Should brands re-assess how they target minorities?

01 : 05 : 2018 Branding : Marketing : Culture
Badger Badger, India, Photography by Apoorva Tandel Badger Badger, India, Photography by Apoorva Tandel

In this globalised era, should brands be thinking of minority and diasporic groups less as niche markets and more as a new global mainstream?

Debika Ray, founder and editor, Clove

In the past few decades, marketing has become increasingly microcosmic and focused. As we have become able to process large amounts of data, brands have found it increasingly easy to personalise and target initiatives at specific people, as well as using data insights to inform more traditional marketing drives. Toyota’s recent US campaign is one example: separate adverts aimed at and starring people of different ethnicities, aired at times when people of those backgrounds were likely to be watching.

As transformative as it has been, there is also something counter-intuitive about this drive to drill downwards at a time when global travel, communication and trade are easier than ever, and special interests and demographic groupings can span across continents. In this globalised era, should brands be thinking of minority and diasporic groups less as niche markets within the mainstream in specific geographical territories and more as a new global mainstream themselves?

You could argue that we are living in the age of the diaspora. In 2015, migrants made up 3.3% of the world’s population (source: UN Population Fund). More specifically, there are more than 30m people of Indian origin living outside of India, according to the government’s press information office, about 60m people of Chinese origin outside China (source: UK Foreign & Commonwealth Office) and 140m people of the African diaspora, as defined by the African Union (source: World Bank) – each group the size of a country in itself. These characteristics cut across nation states and intersect and evolve to create new identities. In the UK, for example, a rising number of brands, events and cultural offerings are targeting people of South Asian origin, rather than specifically those with connections to India, Pakistan, Bangladesh or Sri Lanka, knowing that those national borders are less relevant to second-generation migrants. London’s Alchemy festival and my own magazine Clove are two such examples. With the movement of people and ideas, global culture – once dominated by the US and Europe – is increasingly mixed and fluid, with lesser known aspects of cultures becoming increasingly mainstream and familiar.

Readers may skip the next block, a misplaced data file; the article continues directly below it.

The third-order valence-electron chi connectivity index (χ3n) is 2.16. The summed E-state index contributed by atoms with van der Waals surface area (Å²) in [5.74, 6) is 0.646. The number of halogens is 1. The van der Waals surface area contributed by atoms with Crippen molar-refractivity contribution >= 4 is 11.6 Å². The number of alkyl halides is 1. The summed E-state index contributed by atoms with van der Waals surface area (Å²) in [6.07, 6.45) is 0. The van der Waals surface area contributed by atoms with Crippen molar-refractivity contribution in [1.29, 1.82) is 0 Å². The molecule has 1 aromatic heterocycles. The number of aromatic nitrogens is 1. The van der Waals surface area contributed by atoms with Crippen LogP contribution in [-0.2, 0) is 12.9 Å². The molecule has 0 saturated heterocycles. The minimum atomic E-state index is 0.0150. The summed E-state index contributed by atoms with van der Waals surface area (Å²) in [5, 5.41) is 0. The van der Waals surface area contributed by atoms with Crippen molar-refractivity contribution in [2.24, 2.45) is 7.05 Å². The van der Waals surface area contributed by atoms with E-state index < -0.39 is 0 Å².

What’s required [from brands] is a presumption that such cultures are of interest to everyone and an appreciation of their complexity and diversity.

Yet global brands’ diversity initiatives are often based on the idea that visible representation of so-called minority groups and cultures is important because it helps to attract and satisfy people from those backgrounds. But there will be little meaningful change until we stop seeing people and cultures from outside of the Western mainstream as minorities on the world stage, and assuming they will only appeal to niche audiences. What’s required instead is a presumption that such cultures are of interest to everyone and an appreciation of their complexity and diversity.

For brands, this means abandoning initiatives that rely on cliches. An example is the current advert by British hotel chain Premier Inn about an Indian wedding and branding that uses stereotypically ethnic typefaces, music and colours. These grate on the nerves of people in their target audience, as well as others accustomed to living in a multicultural society, and reinforce simplistic ideas about such cultures. Organisations must also stop assuming that groups of people have a homogeneous set of interests and experiences, and aren’t discerning about quality. From public institutions to television channels, cultural programming with a diasporic flavour often focuses on gathering together familiar names and faces that tick boxes at the expense of quality, merit, experimentation or a wider thematic premise.

Debika Ray is founder and editor-in-chief of Clove magazine, a biannual journal dedicated to the culture of South Asia. For more on how consumers are increasingly living across borders, read our New Bricolage Living macrotrend.